# Derivative of regularization term

When we took the derivative of the loss function for linear regression, the summation stayed, whereas the derivative of the regularization component results in the summation disappearing. Is this because we are subtracting from a particular w_j, therefore the other terms don’t matter? If we were to think of this in vectorized terms, and deal with w instead of w_j, would the formula for J(w,b), and therefore for the weight updates in gradient descent, be simpler? In other words, does that second summation not exist in the vectorized version, and that term is (lambda/2m) * (w^2) resulting in (lambda * w)/m?

Hello @pritamdodeja

Lets look at what happens mathematically to the regularization term \frac{\lambda}{2m}\sum_{j=1}^{n}w_j^2 when we are finding the derivative of cost function w.rt each weight variable, w_j → Lets take the case of w_1.

\frac {\partial {J(\vec{w},b)}}{\partial w_1} = \frac {\partial}{\partial w_1}(.....+ \frac{\lambda}{2m}\sum_{j=1}^{n}w_j^2)

= \frac {\partial}{\partial w_1}(.....+ \frac{\lambda}{2m}(w_1^2 + w_2^2 + ... + w_n^2)) → Expanding the summation

= .....+ \frac{\lambda}{2m}(2* w_1) → because \frac {\partial}{\partial w_1}(w_2^2 + ... + w_n^2) = 0 since they are all constants w.rt w_1

Thus, \frac {\partial {J(\vec{w},b)}}{\partial w_1}= .....+ \frac{\lambda}{m}w_1 → And this is how the summation for the regularization component vanished

And in the general case, \frac {\partial {J(\vec{w},b)}}{\partial w_j} = .....+ \frac{\lambda}{m}w_j

Hope its clear now.

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I watched Eddy’s video and was able to derive the following for the partial derivative of J with respect to w with regularization

I will have to work through this in implementation in terms of the vectorized version to better conceptually understand what is going on. The derivative with respect to w instead of w_j I’m trying to come to terms with. Thank you for your help!

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Good going @pritamdodeja. See how it goes with the vectorization case as well.

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Thanks @shanup and @rmwkwok! I just finished course 1, but am thinking of spending some more time on these concepts as I think there is a lot of depth here that needs to be explored/understood. Thank you for your mentorship!

Good going @pritamdodeja!! At face value it might seem that Course 1 comprises of simple concepts and can be quickly glossed over, but you are very right - there is a wealth of information to be derived from it and the ungraded labs, if looked at meticulously, will help us gain a lot understanding. This will help us even when we move on to more advanced stuff.

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I implemented the vectorized version and it is super short, maybe it can fit in a tweet :). I am going to study some linear algebra for a little bit to try and get a better intuition for the shapes involved and the meaning of these dot products. I’m going to see if I can simplify this further, not a fan of the reshaping I am doing here.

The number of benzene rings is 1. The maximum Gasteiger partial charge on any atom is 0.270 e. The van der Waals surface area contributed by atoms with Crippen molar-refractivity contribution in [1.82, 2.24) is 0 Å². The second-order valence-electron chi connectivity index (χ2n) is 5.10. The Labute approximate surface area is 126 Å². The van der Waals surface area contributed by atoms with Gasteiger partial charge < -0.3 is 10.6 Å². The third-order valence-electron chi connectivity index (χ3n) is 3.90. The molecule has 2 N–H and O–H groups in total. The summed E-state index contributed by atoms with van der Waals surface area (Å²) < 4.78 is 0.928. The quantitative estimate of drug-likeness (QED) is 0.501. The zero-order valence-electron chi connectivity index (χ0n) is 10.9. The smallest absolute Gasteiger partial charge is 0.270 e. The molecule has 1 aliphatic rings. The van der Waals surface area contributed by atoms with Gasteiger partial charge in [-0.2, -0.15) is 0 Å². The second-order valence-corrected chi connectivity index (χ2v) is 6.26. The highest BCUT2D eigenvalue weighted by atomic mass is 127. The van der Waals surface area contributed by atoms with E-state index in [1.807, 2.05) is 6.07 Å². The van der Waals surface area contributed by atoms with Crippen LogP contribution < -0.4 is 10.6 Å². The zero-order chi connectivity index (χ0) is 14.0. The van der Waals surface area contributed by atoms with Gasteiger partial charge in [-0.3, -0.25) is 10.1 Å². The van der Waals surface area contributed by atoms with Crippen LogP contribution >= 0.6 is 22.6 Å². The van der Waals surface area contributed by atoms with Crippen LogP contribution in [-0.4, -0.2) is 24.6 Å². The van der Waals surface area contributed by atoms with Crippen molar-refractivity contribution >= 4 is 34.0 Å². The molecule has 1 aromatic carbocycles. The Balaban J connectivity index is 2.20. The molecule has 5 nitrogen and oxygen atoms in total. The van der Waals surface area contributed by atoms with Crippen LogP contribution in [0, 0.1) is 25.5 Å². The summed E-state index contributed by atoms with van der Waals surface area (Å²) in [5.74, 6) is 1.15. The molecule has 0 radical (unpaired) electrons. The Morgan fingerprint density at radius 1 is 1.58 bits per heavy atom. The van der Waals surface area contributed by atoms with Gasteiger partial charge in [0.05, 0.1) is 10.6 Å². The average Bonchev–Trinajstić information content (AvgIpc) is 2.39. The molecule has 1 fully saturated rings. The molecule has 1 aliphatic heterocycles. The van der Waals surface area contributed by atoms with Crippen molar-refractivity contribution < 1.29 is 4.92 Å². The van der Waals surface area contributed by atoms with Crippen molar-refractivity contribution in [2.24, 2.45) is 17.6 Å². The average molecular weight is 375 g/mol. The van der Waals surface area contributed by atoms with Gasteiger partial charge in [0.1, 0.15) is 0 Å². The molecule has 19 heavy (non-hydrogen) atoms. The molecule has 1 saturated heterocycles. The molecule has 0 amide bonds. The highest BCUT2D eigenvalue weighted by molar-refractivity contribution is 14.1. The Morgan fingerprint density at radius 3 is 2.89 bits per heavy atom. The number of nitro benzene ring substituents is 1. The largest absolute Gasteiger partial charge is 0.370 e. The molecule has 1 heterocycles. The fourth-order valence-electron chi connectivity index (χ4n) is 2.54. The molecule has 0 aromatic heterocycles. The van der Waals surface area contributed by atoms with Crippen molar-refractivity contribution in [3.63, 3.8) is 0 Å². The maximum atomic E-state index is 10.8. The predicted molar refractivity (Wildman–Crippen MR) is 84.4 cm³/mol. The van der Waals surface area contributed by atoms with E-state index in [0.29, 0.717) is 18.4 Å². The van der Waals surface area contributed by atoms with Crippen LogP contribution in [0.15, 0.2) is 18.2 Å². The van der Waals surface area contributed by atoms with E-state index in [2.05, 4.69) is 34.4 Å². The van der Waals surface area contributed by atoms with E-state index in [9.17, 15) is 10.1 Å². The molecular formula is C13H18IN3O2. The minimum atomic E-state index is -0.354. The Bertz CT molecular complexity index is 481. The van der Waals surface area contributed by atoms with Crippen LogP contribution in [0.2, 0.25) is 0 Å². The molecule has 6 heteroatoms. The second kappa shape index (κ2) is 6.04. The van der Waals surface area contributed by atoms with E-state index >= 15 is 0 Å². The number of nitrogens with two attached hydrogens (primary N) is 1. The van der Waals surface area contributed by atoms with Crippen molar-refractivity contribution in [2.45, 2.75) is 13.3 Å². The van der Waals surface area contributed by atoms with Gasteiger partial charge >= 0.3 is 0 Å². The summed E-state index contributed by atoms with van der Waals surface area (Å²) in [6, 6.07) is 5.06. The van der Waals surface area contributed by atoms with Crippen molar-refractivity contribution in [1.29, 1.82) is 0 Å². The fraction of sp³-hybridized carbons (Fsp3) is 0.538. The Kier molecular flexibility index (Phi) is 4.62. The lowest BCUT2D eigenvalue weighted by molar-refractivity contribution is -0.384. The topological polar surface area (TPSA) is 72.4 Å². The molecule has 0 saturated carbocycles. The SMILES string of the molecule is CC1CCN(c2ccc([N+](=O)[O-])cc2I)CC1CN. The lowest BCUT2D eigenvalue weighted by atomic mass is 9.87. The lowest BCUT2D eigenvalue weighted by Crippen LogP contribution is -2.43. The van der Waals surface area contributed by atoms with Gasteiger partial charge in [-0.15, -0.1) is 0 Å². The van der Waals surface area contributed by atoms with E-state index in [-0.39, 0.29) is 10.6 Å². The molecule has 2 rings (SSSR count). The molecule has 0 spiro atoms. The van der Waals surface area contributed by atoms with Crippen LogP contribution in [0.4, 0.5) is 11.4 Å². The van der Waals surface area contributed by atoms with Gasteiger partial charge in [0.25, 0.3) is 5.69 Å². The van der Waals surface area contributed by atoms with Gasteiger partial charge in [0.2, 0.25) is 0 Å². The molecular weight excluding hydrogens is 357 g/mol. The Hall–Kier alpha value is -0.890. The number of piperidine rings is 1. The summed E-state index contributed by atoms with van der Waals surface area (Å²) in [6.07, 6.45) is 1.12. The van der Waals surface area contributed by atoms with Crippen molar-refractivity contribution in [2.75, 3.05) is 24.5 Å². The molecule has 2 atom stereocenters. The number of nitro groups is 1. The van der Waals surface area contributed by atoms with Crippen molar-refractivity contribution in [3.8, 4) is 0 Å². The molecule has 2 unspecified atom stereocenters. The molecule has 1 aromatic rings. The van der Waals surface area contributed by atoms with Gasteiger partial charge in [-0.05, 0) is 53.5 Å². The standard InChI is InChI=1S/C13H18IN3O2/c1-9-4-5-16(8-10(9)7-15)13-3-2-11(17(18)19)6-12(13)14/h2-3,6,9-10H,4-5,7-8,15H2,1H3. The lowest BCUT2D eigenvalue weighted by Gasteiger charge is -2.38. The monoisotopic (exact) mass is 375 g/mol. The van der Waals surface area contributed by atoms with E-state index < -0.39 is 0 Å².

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Hello @pritamdodeja, nice try. Sometimes I like to put down the shape of each variable at the end of each line as comments to remind myself what operations are needed. I can tell you that reshape isn’t necessary :), remember for 2 matrices A_{m\times n} and B_{h \times k}, a valid multiplication requires n = h, so besides the shapes, the ordering of A and B also matters.

Raymond

Hi @rmwkwok, I am doing this with (m, n, 1) hence am having to reshape. Am going to do a deep-dive on dot product and other linear algebra concepts to see if I can simplify this. Another thing I’m thinking to do is to create a toy problem that predicts points in 2d space, motivated by trying to understand the generalization of the formulas etc. I’m trying to see if there is some advantage to think of (m, n, 1) as we get into higher dimensions. I will put up reproducible code here shortly so you can recreate my setup if you like. Thank you!

Ah I see! Pritam, would you mind sharing the shapes of your w_initial, w and your y_train?

Raymond

Here is a (hopefully) reproducible example:

import numpy as np
# {{{ m, n, 1 case
X_shape = (1000, 3, 1)
m = X_shape[0]
w_shape = X_shape[1:]
X = np.random.random(size=X_shape)
w_generative = np.random.random(size=w_shape)
y_shape = np.dot(w_generative.T, X).shape[-1]
b_generative = np.random.random(size=())
y_train = np.dot(w_generative.T, X) + b_generative #w_generative is being broadcast here - w.T has shape 1, 3, it is a row vector.  w is a column vector, and so is X_i.  To determine if it's a column or row vector, look at the axis that has 1

b_initial = 0
w_initial = np.zeros(shape=w_shape)
w = w_initial
b = b_initial
alpha = 0.01
number_of_iterations = 50000
for iteration_number in range(number_of_iterations):
predicted = np.dot(w.T, X) + b
error = predicted - y_train
error = error.reshape(-1, y_train.shape[-1])
cost = np.dot(error.T, error)/(2*m)
dj_dw = np.dot(X.T, error).reshape(w_initial.shape)/m
dj_db = np.dot(error.T, np.ones(y_train[0].shape))/m
w, b = w - alpha*dj_dw, b - alpha*dj_db

print(f"Cost term at the end is {cost}")


Your shape for X is (sample size, feature size, depth size).

Given that the first index refers to the size of samples, shouldn’t your y takes the shape of (1000, 1)when y has depth or (1000, ) when y doesn’t have depth, or simply (1000, 1, 1)?

Currently, your y has the shape of (1, 1000, 1).

I agree that (1000, 1) seems to be the logical shape for y_train, but I didn’t set the shape of y_train, it is a result of np.dot(w_generative.T, X) + b_generative. It is the same case with predicted, also a result of the dot product plus the bias/intercept term. I have to conceptually understand the transformation that the dot product represents to make some progress here.

Of course! Please take you time. I think numpy can do it – no matter which shape of y you want, but we only need to apply the right dot transformation as you said, so I agree, please take your time and let us know if you have a question. Good luck with your exploration!!